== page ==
Thai police link suspect in bombing to previous explosions


BANGKOK (AP) — Police on Monday gave their most detailed explanation yet of who they believe was behind last month’s deadly bombing in Bangkok, for the first time publicly linking one of the suspects to previous blasts.

Authorities have said they believe the Aug. 17 bombing at the Erawan Shrine, which killed 20 people and injured more than 120, was carried out by a people smuggling gang seeking revenge for having their operation curbed.

Thai National Police Chief Somyot Poomphanmuang, center, Deputy Police Chief Jakthip Chaijinda, left, and Police spokesman Prawut Thavornsiri sit in front of a chart of suspect bombers during the press conference. (AP Photo/Sakchai Lalit)

While a presentation to the media Monday mostly summed up information released in recent days, National Police Chief Somyot Poomphanmuang said that two different groups may have been involved, and that a Thai suspect still at large had been tied to bombings in 2010 and 2014.

The 2010 bombing was loosely linked to “Red Shirt” activists who earlier that year staged militant anti-government protests.

Skepticism about the police explanation on the shrine attack has abounded, because of leaks, contradictions and misstatements. So police went to some lengths Monday to lay out all the links they could in the alleged conspiracy in their presentation in an effort to boost their credibility.

Reporters and photographers take photos of a chart of suspect bombers after the press conference in Bangkok.(AP Photo/Sakchai Lalit)

One series of computer-generated sketches tried to show how the original wanted poster for the man accused of planting the bomb resembled the suspect now in custody, without the disguise he wore at the scene of the crime.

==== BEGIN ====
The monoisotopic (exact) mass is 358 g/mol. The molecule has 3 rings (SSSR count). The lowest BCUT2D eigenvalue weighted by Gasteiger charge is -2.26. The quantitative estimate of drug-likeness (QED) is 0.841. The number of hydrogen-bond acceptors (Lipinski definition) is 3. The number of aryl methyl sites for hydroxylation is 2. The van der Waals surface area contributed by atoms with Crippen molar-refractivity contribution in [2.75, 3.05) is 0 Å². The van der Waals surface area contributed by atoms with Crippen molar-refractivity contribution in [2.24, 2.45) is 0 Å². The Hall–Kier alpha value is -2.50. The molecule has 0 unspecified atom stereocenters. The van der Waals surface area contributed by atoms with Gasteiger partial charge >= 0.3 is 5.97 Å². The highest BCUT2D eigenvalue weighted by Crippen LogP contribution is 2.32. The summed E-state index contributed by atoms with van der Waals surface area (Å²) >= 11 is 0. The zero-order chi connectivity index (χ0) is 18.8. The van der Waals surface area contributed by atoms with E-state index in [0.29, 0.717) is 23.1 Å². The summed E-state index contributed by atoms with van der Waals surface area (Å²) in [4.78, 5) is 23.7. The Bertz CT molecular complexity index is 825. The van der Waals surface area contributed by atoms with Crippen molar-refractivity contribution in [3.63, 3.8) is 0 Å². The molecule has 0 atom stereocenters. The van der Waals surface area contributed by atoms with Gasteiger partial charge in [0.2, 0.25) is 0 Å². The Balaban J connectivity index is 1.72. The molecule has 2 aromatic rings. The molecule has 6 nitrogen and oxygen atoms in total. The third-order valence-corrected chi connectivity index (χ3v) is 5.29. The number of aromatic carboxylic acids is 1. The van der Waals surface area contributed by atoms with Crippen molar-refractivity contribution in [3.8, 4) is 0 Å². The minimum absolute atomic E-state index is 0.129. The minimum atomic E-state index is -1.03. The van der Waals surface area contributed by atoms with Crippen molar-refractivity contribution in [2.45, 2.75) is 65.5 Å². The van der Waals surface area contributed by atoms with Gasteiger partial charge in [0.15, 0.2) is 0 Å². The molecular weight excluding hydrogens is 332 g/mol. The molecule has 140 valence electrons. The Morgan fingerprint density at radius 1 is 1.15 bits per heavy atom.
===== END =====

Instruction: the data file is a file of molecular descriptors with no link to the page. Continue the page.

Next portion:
They are confident that the two men in custody, identified as Adem Karadag — also known as Bilal Mohammed — and Mieraili Yusufu, are responsible for the bombing. There are warrants out for 15 other people in connection with the case.

Thai National Police Chief Somyot Poomphanmuang, right, hands over 3 million baht ($84,000) cash reward to Deputy Police Chief Jakthip Chaijinda, representing Thai police for arresting the Erawan Shrine bombing suspects.(AP Photo/Sakchai Lalit)

Karadag, who police believe is Turkish, is thought to be the yellow-shirted man who planted the bomb and Yusufu, who carries a Chinese passport, is believed to have detonated the bomb. They both faces charges of murder and attempted murder, among other crimes.

Police released details of one of the most-recently named suspects, a Thai man identified as Ord Payungwong or Yongyuth Pobkeaw. He was tied to two apparently accidental but fatal explosions in 2010 and 2014, and police said he could have taken part in assembling last month’s bomb.

Adem Karadag AKA Bilal Mohammed (AP Photo/Wason Wanichakorn)

Metropolitan Police Chief Srivara Rangsipramanakul said Ord “has committed at least nine crimes so far, never been arrested and doesn’t have a Thai identification number.” All Thai citizens are supposed to carry ID cards, which also ensure that their photos and other details are on file.

The 2010 explosion in the outskirts of northern Bangkok partially destroyed a five-story building and killed four people, just five months after the army violently suppressed a two-month political protest by supporters of former Prime Minister Thaksin Shinawatra, who was ousted by a 2006 military takeover.

The 2014 explosion on a motorcycle killed two men and led to the discovery of several pipe bombs in a nearby apartment, in the same general neighborhood where several of the Erawan Shrine bombers are believed to have stayed. Police had previously linked the 2010 and 2014 blasts.

The link to the earlier blasts suggested that some of the suspects were involved in activities other than people smuggling. Police have suggested that some of the people involved in the shrine bombing may have been hired by the people smugglers.

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